The final factor I have to worry about is time. I am not a 100% how to best schedule time to work on all of this language stuff. I used to be much more industrious, but some days I seem to lack energy for actively studying the language. I float along the doldrums. Even writing blog posts or just getting lists together for what needs to be accomplished in a day takes more time than it should. I am certain that most of the problem settles on a mental block. In order to succeed at something, you must see yourself successfully completing the task. So as I am putting together my Chinese study schedule I need to be willing to put in the time. Nothing comes without effort, no matter what I might think. I hope to plug in a lot of hours working on Chinese. With any luck studying alongside the other students will be a big motivator. The more I study, the better I can help them. Even if my future with Mandarin is wholly uncertain, the others could do very well with the language. So how many hours? I would like to do three hours a day. Maybe if I plan it out well, even when I am busy I can work on it.

Suggestions for language study under a busy schedule?

The moral of the story with studying Chinese is that you can think big, but what can you honestly do? I always talk about making great progress despite the fact that nothing ever comes out of such talk. Whether it is semester hustle and bustle or just my own laziness, I get stuck in my tracks. Just a confession, you know?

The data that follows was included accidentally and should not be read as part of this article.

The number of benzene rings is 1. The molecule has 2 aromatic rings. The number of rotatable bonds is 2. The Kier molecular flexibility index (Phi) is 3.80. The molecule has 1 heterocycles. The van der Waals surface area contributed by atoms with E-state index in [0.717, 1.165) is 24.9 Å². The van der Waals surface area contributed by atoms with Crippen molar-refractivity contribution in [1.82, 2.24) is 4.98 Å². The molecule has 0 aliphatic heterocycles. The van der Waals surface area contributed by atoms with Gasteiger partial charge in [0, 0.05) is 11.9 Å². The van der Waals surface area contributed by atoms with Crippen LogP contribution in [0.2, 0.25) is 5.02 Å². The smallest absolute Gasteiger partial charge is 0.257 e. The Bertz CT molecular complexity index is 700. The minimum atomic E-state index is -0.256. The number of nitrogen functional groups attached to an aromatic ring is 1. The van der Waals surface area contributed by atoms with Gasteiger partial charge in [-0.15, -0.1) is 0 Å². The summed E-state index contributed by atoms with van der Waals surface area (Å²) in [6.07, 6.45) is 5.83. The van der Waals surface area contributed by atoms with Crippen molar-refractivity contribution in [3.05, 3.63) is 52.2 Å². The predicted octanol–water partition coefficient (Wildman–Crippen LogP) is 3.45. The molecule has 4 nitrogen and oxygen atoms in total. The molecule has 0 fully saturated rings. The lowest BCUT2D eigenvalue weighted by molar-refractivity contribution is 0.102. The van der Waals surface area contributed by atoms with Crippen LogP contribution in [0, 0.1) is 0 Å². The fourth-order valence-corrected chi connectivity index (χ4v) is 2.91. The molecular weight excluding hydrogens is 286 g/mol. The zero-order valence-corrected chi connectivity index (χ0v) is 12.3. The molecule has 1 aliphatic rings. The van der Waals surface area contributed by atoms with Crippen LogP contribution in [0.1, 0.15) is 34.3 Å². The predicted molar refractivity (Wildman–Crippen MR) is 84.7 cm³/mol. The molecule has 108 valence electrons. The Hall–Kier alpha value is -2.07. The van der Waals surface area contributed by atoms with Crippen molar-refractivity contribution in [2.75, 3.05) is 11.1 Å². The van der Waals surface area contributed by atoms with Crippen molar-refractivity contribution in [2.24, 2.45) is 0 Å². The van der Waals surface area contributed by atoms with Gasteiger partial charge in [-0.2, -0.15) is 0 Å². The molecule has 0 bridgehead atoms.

Now that we have gotten talking about Chinese out of the way, I hope to touch on some of the problems and hey maybe even effective strategies for dealing with them. For those playing at home, feel free to step in with advice and opinions; I always could use it!

Gearing Up #1

Sunday, January 9th, 2011

Over the next few posts I will lay out winter break, the upcoming semester and how everything can just go utterly wrong. These posts will be messy and perhaps….utterly disturbing! Nah, mostly just rants about how difficult things could be mixed with anecdotes about how I can make it all the worse. Sit tight and enjoy the ride.